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13 Responses to “Farmers Market Update: Santa Monica (Sorta)”

  1. Anonymous says:

    Inquiring minds want to know what a Lilly Egg is.- Dank

  2. Mike says:

    And whats with that reddish/brown looking jeruselum artichoke? I thought you told us it was a light brown color……

  3. Anonymous says:

    I had no idea carrots could be that color! Is that picture photoshoped……? Do the funny-colored sunchokes or carrots taste any different?

  4. Anonymous says:

    Wow! I had no idea that there are still heirloom tomatoes at the farmers market! I’ve seen some at trader joe’s, but they just don’t have the same flavor as the farmers market tomatoes. I gotta go check this out now.

  5. Healthyliving says:

    Yeah, it looks like you bought a bunch of weird new stuff on this outing. Savory, Kohlrabe, lilly eggs…what is all that stuff? And I’d love to take a bite outta the heart inside that artichoke!

  6. Darya Pino says:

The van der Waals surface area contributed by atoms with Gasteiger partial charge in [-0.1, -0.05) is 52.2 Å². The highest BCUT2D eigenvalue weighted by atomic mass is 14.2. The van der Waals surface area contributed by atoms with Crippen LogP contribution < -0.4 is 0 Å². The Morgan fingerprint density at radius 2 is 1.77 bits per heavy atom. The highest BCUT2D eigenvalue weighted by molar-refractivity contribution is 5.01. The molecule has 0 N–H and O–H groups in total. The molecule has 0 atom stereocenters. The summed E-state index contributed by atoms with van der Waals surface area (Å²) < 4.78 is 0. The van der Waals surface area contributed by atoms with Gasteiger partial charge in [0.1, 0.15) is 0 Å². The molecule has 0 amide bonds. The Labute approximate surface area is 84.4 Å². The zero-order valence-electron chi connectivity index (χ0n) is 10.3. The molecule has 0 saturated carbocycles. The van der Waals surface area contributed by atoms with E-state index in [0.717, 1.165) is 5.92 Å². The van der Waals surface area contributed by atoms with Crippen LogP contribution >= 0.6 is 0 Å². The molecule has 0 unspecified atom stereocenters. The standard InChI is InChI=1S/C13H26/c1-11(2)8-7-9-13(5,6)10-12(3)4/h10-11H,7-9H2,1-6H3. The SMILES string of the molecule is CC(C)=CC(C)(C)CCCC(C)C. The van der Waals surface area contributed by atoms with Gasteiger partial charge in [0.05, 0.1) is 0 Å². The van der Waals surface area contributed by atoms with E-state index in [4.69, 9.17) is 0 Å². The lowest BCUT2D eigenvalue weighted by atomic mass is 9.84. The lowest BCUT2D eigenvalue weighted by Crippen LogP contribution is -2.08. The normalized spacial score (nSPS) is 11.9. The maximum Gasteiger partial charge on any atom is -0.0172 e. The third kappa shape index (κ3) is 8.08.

Dank:A few points on Lily’s eggs. First, we seemed to miss place our box so I wasn’t exactly sure how to spell the brand name (Dad, you may want to check your outside fridge for 1/2 dozen Lily’s eggs). Second, the SM market website has Lily spelled with 2 “L”s, which is how I had it spelled in my original post, and it is wrong. Finally, I have made my the spelling correction and added a link about Lily’s egg farm in my list of purchased items.Sorry for the confusion.—–Mike:It is not clear to me why the Weiser Farm sunchokes are a different color than the ones I purchased here in SF. There are several possibilities. I have heard that they come in brown, white and purple varieties, so this could just be a different kind. But it could also be just a difference in soil, I imagine. I am not sure if the taste is different.As for the carrots, the darker colored ones sometimes taste a bit stronger, but not always. I recommend buying some and doing a taste test! Don’t expect them to add too much extra color to your plate though. Once you peel them they are back to orange.—–anon3:Yes, these tomatoes actually looked fantastic (I didn’t get to try them myself). I should have been more clear in my post in that there have been some tomatoes here and there in SF (including TJ’s), but they have been so dull and pale in color I wouldn’t recommend buying them.